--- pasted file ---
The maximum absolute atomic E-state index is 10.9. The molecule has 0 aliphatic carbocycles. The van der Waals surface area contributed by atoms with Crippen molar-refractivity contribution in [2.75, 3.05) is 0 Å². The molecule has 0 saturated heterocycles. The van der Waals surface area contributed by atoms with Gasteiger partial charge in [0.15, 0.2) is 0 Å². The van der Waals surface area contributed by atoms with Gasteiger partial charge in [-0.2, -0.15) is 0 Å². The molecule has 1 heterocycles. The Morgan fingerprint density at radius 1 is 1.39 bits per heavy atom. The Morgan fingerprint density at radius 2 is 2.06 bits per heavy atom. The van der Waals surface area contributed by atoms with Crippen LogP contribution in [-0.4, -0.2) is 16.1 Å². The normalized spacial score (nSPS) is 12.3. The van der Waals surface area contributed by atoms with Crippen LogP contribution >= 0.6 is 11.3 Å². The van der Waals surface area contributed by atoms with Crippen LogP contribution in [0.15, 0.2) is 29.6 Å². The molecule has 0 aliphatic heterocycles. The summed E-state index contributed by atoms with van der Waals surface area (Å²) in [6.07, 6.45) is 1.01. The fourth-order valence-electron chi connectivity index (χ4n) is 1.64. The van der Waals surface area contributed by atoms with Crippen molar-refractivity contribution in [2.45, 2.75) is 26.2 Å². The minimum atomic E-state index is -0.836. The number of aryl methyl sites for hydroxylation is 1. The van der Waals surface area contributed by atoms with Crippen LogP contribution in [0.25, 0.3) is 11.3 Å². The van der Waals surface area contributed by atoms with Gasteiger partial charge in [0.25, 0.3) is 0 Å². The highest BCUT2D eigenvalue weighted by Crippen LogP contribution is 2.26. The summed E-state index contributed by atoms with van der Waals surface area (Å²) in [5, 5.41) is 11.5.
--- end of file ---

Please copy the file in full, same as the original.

The maximum absolute atomic E-state index is 10.9. The molecule has 0 aliphatic carbocycles. The van der Waals surface area contributed by atoms with Crippen molar-refractivity contribution in [2.75, 3.05) is 0 Å². The molecule has 0 saturated heterocycles. The van der Waals surface area contributed by atoms with Gasteiger partial charge in [0.15, 0.2) is 0 Å². The van der Waals surface area contributed by atoms with Gasteiger partial charge in [-0.2, -0.15) is 0 Å². The molecule has 1 heterocycles. The Morgan fingerprint density at radius 1 is 1.39 bits per heavy atom. The Morgan fingerprint density at radius 2 is 2.06 bits per heavy atom. The van der Waals surface area contributed by atoms with Crippen LogP contribution in [-0.4, -0.2) is 16.1 Å². The normalized spacial score (nSPS) is 12.3. The van der Waals surface area contributed by atoms with Crippen LogP contribution >= 0.6 is 11.3 Å². The van der Waals surface area contributed by atoms with Crippen LogP contribution in [0.15, 0.2) is 29.6 Å². The molecule has 0 aliphatic heterocycles. The summed E-state index contributed by atoms with van der Waals surface area (Å²) in [6.07, 6.45) is 1.01. The fourth-order valence-electron chi connectivity index (χ4n) is 1.64. The van der Waals surface area contributed by atoms with Crippen molar-refractivity contribution in [2.45, 2.75) is 26.2 Å². The minimum atomic E-state index is -0.836. The number of aryl methyl sites for hydroxylation is 1. The van der Waals surface area contributed by atoms with Crippen LogP contribution in [0.25, 0.3) is 11.3 Å². The van der Waals surface area contributed by atoms with Gasteiger partial charge in [0.25, 0.3) is 0 Å². The highest BCUT2D eigenvalue weighted by Crippen LogP contribution is 2.26. The summed E-state index contributed by atoms with van der Waals surface area (Å²) in [5, 5.41) is 11.5.